- You’re not sure what exactly you want
- You’ve been in a period of depression or grief
- You have a vision of what you want, but are uncertain about it in some way.
- You know you want change but don’t know how it’s possible.

How to create this vision board:

Go through each magazine. Tear out images that delight you. Don’t ask why. Just keep going through the magazines. If it’s a picture of a teddy bear that makes you smile, then pull it out. If it’s a cottage in a misty countryside, then rip it out. Just have fun and be open to whatever calls to you. Then, as you go through Step 2 above, hold that same openness, but ask yourself what this picture might mean. What is it telling you about you? Does it mean you need to take more naps? Does it mean you want to get a dog, or stop hanging out with a particular person who drains you? Most likely you’ll know the answer. If you don’t, but you still love the image, then put it on your vision board anyway. It will have an answer for you soon enough. Some women at my retreats had NO idea what their board was about, and it wasn’t until two months later that they understood. The Opening and Allowing Vision Board can be a powerful guide for you. I like it better than the first model because sometimes our egos think they know what we want, and lots of times those desires aren’t in alignment with who we really are. This goes deeper than just getting what you want. It can speak to you and teach you a little bit about yourself and your passion.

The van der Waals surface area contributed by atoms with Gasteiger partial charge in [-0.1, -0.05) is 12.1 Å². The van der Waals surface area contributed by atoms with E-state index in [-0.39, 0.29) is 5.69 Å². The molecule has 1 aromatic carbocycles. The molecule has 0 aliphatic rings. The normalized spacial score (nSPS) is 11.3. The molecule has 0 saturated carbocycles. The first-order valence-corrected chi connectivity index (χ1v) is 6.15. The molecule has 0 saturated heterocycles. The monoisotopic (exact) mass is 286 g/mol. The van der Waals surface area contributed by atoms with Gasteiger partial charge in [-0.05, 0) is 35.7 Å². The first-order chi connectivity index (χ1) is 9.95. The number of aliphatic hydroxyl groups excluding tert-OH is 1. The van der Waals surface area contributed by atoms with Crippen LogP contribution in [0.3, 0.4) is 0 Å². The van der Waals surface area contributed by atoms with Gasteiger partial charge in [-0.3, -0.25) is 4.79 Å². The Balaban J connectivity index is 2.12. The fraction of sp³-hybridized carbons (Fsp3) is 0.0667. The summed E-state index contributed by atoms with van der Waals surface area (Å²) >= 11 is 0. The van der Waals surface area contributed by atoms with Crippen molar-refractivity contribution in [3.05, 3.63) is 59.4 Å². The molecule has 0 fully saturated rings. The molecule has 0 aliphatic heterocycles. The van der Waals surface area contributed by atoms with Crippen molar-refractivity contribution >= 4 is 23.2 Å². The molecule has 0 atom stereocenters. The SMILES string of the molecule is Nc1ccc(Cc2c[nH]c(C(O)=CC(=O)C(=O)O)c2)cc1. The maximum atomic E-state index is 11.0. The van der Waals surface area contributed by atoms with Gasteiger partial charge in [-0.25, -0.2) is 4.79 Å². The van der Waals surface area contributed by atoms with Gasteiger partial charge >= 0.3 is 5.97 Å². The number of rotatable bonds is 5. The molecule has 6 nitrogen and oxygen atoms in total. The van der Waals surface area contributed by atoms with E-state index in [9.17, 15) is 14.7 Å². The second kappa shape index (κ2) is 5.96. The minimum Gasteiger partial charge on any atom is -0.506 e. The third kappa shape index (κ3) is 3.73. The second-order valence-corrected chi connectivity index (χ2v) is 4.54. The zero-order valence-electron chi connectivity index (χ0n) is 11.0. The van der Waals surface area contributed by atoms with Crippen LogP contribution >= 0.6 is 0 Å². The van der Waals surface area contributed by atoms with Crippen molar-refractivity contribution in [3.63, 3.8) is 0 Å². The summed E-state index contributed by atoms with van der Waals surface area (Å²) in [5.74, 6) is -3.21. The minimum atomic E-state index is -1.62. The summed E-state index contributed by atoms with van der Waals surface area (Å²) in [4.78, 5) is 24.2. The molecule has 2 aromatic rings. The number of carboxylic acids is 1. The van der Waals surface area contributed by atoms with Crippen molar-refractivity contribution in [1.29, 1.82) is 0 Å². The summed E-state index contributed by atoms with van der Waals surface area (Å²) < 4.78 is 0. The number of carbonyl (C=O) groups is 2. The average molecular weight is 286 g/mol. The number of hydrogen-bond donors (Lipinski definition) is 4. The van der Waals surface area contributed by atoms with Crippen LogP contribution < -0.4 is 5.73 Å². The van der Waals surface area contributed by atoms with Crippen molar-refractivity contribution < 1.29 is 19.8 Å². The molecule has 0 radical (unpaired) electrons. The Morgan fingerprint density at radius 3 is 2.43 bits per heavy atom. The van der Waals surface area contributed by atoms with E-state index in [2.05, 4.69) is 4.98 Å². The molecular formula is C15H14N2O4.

3 – The “Theme” Vision Board

Do this vision board if:

- It’s your birthday or New Years Eve or some significant event that starts a new cycle.
- If you are working with one particular area of your life. For instance, Work & Career.

How to create this vision board:

The only difference between this vision board and the others is that this one has clear parameters and intent. Before you begin the vision board, take a moment to hold the intent and the theme in mind. When you choose pictures, they will be in alignment with the theme. You can do the Theme Vision Board on smaller pages, like a page in your journal.

Some things to remember about vision boards:

- You can use a combination of all three types of vision boards as you create. Sometimes you might start out doing one kind, and then your intuition takes over and shifts into a whole different mode. That’s called creativity. Just roll with it.

- Your vision board might change as you are making it. I was just talking with a friend of mine who said that she had been making a vision board for the new year. The theme was all about what she wanted in this year. Then, as she pulled pictures and began to lay them out, the theme changed into a simpler one about her everyday life and the moments in each day. It surprised and delighted her to experience that evolution. You might find that you have little epiphanies from making a vision board.

Make a Vision Journal

Another option is to use these same principles in a big sketch book. Get a large sketch book and keep an on-going vision journal. This is especially effective if you’re going through many transitions in your life.

 






Source: By Christine Kane